thieving Kiowas and bloodthirsty Comanches, when they came down on the post picket
.lines or settler wagon trains, painted and be-feathered, their blankets flying, their
naked bodies weaving on their ponies, their war whoops shrilly echoing, to stampede
horses and secure supplies; the issue days at the posts when the wide circle of squat- ,
ting Arapahoes surrounded the huge piles of flour, sugar, bacon, and herds of ration
beef. She rode her pony with the officers and scouts when, buffalo or antelopes sighted,
a party would set out for fresh meat. She remembers a headquarters dinner given by
her father, to General Hancock and staff, at Fort Larned, before the railroad was
built, when the wild turkeys were served with snowbird stuffing and the decorations
were deer and antelope heads, with wolf and buffalo robes for souvenirs. She lived in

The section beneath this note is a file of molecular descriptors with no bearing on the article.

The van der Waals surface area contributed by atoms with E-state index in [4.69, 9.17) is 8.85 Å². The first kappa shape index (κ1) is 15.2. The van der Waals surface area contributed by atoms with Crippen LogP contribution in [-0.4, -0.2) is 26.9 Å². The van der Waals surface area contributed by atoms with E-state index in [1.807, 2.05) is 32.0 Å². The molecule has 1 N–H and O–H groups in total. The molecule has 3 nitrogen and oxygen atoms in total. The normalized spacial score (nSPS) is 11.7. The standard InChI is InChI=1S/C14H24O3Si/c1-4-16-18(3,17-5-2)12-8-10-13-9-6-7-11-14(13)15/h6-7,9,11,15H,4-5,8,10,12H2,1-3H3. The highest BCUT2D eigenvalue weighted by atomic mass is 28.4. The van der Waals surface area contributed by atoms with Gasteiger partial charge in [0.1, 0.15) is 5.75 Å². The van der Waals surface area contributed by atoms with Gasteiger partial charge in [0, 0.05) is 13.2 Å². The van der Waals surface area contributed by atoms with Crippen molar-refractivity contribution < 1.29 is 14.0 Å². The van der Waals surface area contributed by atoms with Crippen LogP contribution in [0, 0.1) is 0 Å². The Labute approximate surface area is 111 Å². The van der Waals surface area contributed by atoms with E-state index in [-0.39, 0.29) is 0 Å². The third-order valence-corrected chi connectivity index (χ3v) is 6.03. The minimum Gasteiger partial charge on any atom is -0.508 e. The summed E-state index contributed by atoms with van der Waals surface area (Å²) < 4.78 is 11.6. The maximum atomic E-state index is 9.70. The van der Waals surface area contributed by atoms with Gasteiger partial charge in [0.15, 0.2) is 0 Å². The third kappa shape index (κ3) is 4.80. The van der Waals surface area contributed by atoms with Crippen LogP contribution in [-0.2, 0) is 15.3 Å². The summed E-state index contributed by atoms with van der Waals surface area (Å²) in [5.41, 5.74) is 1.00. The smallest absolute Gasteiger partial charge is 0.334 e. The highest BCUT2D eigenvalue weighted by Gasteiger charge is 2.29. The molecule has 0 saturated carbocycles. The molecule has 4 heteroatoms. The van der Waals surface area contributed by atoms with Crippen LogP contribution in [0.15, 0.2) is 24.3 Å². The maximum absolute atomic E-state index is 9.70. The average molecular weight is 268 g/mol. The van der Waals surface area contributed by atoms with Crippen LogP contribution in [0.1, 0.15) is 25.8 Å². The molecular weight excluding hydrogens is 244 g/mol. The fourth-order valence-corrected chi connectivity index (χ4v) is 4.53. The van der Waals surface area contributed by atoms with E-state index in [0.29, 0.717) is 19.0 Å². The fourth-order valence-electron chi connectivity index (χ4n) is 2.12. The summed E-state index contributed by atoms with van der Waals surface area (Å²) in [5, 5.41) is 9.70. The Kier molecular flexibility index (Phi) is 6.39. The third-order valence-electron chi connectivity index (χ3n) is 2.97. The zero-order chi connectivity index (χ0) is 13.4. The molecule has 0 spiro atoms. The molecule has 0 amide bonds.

the heart of the excitement following the Beecher's Island fight and the Custer mas-

All these are childhood memories, but later, when married and living in New Mexico,
she was in the path of Geronimo's band, on its career of murder and devastation as it
swept through the southwest with General Miles on its trail, and a young second lieu-
tenant named Pershing, who was with the cavalry at that time.

Dr. Beere is the eldest of a family of five children: Edmund Stearns; Lelia
Christine (Mrs. Thomas A. Nottzger of Wichita, Kansas); Alice Mary, of Los Angeles,
California; and Dr. Helen Mcllvaine (Mrs. Thomas O., of Huntington, Indiana).